Appellant declined to confirm the order at the price Stated therein, and immediately notified appellees of such nonacceptance, but made a counter proposal to ship the flour on altered terms of sale, but this did not constitute a contract until accepted by appellees. Porter v. Gossell, 112 Ark. 380, 166 S. W. 533. There Was therefore never a time When the minds of the parties met On the same terms of sale, and therefore there was no contract. The communications between the parties after the order was given to appellant's traveling salesman were in writing, forwarded by mail, and there is absolutely no conflict in the testimony, and, according to the case as fully developed by the undisputed evidence, there is no cause of action ShOWn.
The judgment is therefore reversed, and the cause remanded, with directions to dismiss the complaint.
MILLER, J. On December 26, 1910, Enakey Angeloff Draschoff, a native of Bulgaria, While in the employ of Winston & Co., railroad constructors of Richmond, Va., was struck and killed by a train of the Chesapeake & Ohio Railway Company in Campbell county. In the following April the plaintiff, as administrator of Draschoff's estate, instituted this action against the railway company, its engineer and train conductor, and Winston & Co., to recover damages for the death of DraSchoff. The railway company filed its petition for a removal of the case into the federal court for the Eastern district of Kentucky, and pending action by that court no step was taken by the plaintiff. On October 20, 1911, the federal Court remanded the case to the State court, and on November 4th of that year the railway company filed its answer. This answer was not verified, and upon motion of the plaintiff the railway company Was Ordered to verify it. This order, however, was never complied with. Some difficulty Was had in getting Service of process upon Winston & Co. The first Summons issued against that company was served April 24, 1911, upon A. H. Calligan, its alleged Superintendent, but the return on this summons was quashed on December 11, 1911. Nothing further was done until July 26, 1913, when the plaintiff filed an amended petition, upon which a summons was is. Sued to Clark County. This Summons Was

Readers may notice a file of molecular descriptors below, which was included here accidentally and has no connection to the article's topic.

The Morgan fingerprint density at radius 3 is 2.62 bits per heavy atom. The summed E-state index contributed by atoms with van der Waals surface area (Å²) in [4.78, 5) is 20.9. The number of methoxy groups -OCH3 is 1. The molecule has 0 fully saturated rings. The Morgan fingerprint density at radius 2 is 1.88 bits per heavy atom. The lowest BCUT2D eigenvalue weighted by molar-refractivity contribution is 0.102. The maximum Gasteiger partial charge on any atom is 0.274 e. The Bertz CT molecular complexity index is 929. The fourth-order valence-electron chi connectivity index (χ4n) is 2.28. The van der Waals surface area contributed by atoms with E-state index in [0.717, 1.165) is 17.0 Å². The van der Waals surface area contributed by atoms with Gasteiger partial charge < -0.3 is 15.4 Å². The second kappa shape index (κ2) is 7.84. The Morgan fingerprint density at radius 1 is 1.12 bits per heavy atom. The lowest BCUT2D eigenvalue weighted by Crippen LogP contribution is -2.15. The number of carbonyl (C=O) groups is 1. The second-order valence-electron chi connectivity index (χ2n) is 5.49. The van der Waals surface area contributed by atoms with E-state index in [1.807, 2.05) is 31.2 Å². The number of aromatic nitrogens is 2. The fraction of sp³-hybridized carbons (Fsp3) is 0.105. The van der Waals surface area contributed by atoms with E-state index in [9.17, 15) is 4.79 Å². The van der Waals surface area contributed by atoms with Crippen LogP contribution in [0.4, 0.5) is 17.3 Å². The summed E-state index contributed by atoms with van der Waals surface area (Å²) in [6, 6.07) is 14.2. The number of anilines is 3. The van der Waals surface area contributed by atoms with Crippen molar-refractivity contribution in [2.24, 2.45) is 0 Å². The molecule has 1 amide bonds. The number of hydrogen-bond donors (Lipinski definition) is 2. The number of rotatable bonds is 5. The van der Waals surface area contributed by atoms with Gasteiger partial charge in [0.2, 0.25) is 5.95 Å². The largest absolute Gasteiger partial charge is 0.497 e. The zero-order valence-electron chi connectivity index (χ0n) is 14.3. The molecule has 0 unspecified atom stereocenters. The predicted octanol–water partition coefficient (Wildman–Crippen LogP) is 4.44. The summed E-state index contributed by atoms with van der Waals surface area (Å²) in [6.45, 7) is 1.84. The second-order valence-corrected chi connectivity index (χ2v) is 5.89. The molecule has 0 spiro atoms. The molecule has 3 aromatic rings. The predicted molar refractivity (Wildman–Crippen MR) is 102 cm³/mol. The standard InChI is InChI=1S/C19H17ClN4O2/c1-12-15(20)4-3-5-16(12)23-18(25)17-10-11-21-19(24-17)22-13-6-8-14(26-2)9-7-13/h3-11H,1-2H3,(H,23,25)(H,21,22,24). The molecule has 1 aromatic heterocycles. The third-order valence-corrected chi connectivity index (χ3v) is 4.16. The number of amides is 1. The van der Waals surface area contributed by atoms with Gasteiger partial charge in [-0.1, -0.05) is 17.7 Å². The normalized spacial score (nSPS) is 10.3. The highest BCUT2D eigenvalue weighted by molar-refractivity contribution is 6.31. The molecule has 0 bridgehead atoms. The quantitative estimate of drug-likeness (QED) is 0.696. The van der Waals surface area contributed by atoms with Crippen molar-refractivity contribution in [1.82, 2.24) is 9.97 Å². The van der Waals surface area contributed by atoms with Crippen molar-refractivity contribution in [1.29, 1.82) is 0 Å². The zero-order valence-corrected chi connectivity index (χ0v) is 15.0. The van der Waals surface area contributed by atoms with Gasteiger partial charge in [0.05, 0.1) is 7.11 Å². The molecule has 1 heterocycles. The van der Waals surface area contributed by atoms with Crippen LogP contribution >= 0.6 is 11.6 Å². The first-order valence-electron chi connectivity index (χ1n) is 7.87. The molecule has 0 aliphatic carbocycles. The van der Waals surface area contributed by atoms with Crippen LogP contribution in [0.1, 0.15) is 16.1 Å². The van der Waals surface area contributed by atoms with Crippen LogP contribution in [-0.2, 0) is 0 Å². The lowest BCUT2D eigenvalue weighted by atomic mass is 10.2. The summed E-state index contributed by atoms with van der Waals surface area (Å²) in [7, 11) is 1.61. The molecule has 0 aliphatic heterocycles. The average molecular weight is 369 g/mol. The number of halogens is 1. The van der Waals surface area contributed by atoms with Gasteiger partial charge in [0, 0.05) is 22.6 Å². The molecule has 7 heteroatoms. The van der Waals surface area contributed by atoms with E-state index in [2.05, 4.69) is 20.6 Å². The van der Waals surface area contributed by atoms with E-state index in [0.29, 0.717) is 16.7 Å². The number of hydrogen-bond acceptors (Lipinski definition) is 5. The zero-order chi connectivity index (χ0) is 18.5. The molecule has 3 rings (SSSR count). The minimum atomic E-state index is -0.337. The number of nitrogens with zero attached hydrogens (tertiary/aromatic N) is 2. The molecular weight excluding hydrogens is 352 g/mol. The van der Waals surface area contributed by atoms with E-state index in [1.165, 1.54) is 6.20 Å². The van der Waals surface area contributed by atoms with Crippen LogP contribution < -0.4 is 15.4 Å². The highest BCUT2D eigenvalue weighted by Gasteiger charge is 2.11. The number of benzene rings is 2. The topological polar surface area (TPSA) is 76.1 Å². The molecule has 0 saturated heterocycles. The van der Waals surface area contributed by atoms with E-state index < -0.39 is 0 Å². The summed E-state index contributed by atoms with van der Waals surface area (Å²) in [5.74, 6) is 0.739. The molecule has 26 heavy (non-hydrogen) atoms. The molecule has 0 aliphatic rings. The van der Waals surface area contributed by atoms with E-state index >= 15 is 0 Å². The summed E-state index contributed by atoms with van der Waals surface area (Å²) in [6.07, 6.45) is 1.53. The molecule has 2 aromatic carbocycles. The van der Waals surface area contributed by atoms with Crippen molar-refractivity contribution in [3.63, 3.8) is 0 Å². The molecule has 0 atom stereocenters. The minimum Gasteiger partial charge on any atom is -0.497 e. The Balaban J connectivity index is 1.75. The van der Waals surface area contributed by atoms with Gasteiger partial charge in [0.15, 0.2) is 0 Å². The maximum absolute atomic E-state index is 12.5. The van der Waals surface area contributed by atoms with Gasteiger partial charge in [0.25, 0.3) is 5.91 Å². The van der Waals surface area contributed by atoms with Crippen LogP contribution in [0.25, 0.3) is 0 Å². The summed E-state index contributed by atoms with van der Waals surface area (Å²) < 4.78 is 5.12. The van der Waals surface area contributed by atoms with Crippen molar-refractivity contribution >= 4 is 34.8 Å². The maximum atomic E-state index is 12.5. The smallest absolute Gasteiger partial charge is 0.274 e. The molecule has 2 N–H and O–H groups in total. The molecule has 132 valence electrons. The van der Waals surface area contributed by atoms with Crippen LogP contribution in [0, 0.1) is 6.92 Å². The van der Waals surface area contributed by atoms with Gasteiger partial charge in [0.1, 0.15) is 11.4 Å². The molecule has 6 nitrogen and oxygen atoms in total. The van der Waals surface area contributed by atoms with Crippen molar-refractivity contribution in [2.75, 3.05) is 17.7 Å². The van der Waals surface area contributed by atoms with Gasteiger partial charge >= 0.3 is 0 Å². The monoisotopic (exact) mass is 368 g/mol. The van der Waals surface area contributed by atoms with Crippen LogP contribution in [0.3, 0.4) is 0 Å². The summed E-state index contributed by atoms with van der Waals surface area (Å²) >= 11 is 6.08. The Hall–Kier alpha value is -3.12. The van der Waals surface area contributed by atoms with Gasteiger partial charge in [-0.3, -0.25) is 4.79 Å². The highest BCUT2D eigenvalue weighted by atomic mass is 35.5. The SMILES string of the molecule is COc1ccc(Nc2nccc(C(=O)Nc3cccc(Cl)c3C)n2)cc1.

never returned, and in the following April an alias summons was issued to Clark county, and Service had. Winston & Co.'s motion to quash the return upon this Summons WaS held under submission for more than six months, and then Was Overruled. After filing their demurrer and entering certain practice motions, all of which were overruled, Winston & Co. finally answered on March 4, 1916. By that time Bulgaria was involved in the European war, and the witnesses to the killing of Draschoff, being principally natives of Bulgaria, had returned to that country for military service.